In 2013, expect the Wattenberg drilling to be approximately 50% Codell, 40% Niobrara B and 10% Niobrara C bench.

A quick overview of the company's capital program for 2012. $184 million was spent on developmental drilling, primarily the Wattenberg Field. $113 million was spent on leasehold and exploration, primarily the Utica project. $304 million on the Wattenberg acquisition last summer, and this number is after some post closing adjustments. For a total of $602 million on development, exploration and acquisitions in 2012.

In 2013, we anticipate $317 million in capital expenditures, the bulk of that on development projects. And we will be updating this $317 million estimate for 2013 at our Analyst Day in April after we finalize our adjusted capital plans.

Lease operating expenses. They continued to improve in 2012. Overall, lifting cost or $0.85 per Mcf, this is a $0.07 reduction from 2011 levels. We specifically saw improvement in our work over, execution and management in all districts, and ongoing improvements in our water management efforts, particularly in the Piceance Basin.

These, coupled with production gains, resulted in an improvement in this overall unit measurement. You should also note that the $0.85 per Mcf include the costs we incurred in the second half of the year related to the Wattenberg acquisition. Some of these costs were higher than normal to bring those properties up to PDC's operating standards.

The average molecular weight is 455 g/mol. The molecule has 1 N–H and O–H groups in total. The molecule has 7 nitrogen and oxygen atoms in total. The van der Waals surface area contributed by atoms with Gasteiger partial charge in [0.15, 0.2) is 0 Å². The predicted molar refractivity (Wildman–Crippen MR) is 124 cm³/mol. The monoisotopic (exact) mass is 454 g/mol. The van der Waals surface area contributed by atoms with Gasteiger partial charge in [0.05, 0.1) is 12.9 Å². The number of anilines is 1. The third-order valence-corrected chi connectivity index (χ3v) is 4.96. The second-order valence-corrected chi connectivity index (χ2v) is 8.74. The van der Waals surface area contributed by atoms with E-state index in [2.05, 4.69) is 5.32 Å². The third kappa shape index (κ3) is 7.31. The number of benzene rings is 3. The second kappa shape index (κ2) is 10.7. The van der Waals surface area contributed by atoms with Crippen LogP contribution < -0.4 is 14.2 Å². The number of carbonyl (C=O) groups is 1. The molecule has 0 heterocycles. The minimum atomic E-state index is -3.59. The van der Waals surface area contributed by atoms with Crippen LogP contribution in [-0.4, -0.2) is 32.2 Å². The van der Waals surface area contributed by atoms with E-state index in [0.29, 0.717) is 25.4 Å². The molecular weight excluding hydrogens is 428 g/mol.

So in closing, just some highlights. Wattenberg, we couldn't be more pleased with our horizontal drilling program. We achieved a production of 5,000 Boe per day, directly related to this horizontal programs in the fourth quarter. For the year, we drilled the 28 horizontal Niobraras and the 9 horizontal Codells. As shown in the prior type curves, our horizontal Codell program right now are performing at or above our horizontal Niobraras. Our cost structure remains at $4.2 million per well and that's for both the Codell wells and the Niobrara wells. We have 5 downspaced pads that have been completed and are online, and I would classify them as very encouraging results. Currently, we are producing well bores from the Niobrara A bench, B bench and C bench. Our reserves continue to fall within the 300,000 to 500,000-barrel per well range. Currently we are still drilling in the 70% to 80% liquid-rich portion of the field. And the third-party midstream expansions are on schedule and should dramatically improve our production levels as we go through the second half of the year.